Seal of the State Signals Transfer of Power

The State Seal in the governor's office The State Seal in the governor's office

 

Minutes before Pat McCrory is publicly sworn in as governor in the Old Senate Chamber on Saturday, a lesser-known transfer-of-power ceremony will take place. The ceremony centers around the Great Seal of the State, which symbolizes the change in authority from one governor to the next. The seal is kept by State Archives but generally remains in the governor’s office at the State Capitol. The ceremony is actually quite simple. Outgoing Governor Beverly Perdue will read an oath to Governor-Elect McCrory, which he will then repeat. McCrory will then make an impression of the seal on a piece of paper and deposit it into his official papers, which are also maintained by the State Archives. Secretary of State Elaine Marshall and Chief Justice Sarah Parker will stand by as witnesses as will any others McCrory chooses to invite. The Great Seal of the State of North Carolina has its origins in the colonial era and officially became the responsibility of the governor under the state constitution of 1776. Since that time, its design underwent major changes in 1974, 1835, 1893 and 1971. A minor change—commemorating the date of the Halifax Resolves—was also made in 1983. You can check out the evolution of the seal’s design from 1665 to present in the diagram above from the N.C. Museum of History.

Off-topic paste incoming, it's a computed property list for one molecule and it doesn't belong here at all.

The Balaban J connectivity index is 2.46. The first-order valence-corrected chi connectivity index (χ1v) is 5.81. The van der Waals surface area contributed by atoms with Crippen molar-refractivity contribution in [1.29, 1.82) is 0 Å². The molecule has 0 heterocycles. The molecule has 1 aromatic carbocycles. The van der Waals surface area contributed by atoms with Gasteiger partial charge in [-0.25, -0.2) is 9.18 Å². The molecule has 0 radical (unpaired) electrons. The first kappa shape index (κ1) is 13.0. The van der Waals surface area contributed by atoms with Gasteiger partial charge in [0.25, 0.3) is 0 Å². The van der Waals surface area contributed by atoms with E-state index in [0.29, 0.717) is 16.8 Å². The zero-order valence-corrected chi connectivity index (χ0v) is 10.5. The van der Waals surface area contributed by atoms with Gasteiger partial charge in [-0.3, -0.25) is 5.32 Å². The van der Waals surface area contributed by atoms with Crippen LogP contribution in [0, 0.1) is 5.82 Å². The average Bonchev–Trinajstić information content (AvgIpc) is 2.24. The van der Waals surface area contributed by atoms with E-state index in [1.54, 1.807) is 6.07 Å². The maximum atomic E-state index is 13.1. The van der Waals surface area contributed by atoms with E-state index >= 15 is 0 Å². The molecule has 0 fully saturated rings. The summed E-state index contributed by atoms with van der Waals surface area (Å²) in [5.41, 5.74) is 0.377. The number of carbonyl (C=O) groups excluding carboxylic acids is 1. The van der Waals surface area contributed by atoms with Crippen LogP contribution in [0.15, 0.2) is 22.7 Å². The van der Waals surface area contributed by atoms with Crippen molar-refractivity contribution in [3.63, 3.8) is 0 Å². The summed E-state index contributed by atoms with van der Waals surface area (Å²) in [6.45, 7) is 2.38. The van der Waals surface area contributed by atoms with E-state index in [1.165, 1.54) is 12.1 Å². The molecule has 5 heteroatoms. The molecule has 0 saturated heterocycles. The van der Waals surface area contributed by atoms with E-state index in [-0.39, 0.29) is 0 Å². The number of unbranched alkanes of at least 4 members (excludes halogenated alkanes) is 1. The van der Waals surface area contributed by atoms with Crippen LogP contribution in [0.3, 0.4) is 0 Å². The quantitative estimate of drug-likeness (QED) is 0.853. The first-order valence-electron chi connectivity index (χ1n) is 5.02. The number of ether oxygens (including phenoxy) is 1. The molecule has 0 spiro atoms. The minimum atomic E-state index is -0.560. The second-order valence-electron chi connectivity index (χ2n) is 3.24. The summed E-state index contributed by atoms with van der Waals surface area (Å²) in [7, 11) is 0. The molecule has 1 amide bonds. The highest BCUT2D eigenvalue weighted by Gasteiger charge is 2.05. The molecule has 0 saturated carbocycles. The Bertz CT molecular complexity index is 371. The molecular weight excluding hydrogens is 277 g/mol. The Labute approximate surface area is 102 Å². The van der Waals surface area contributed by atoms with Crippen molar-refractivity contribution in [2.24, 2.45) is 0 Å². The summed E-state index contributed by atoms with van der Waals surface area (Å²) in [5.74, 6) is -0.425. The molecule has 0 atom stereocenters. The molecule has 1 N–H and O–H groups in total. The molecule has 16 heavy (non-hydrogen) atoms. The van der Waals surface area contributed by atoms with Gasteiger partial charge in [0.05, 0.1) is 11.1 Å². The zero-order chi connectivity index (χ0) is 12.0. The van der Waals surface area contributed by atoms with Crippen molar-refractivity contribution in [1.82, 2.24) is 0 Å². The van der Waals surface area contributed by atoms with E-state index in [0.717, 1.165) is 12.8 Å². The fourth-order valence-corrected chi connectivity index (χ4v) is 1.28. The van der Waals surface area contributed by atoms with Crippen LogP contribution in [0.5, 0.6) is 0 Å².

Changes to the State Seal. Click for the full size. Changes to the State Seal. 

 

Cultural Resources has some other great resources related to the seal and gubernatorial inaugurations, including:

For more on this year’s inauguration, check out the official 2013 Inauguration website.

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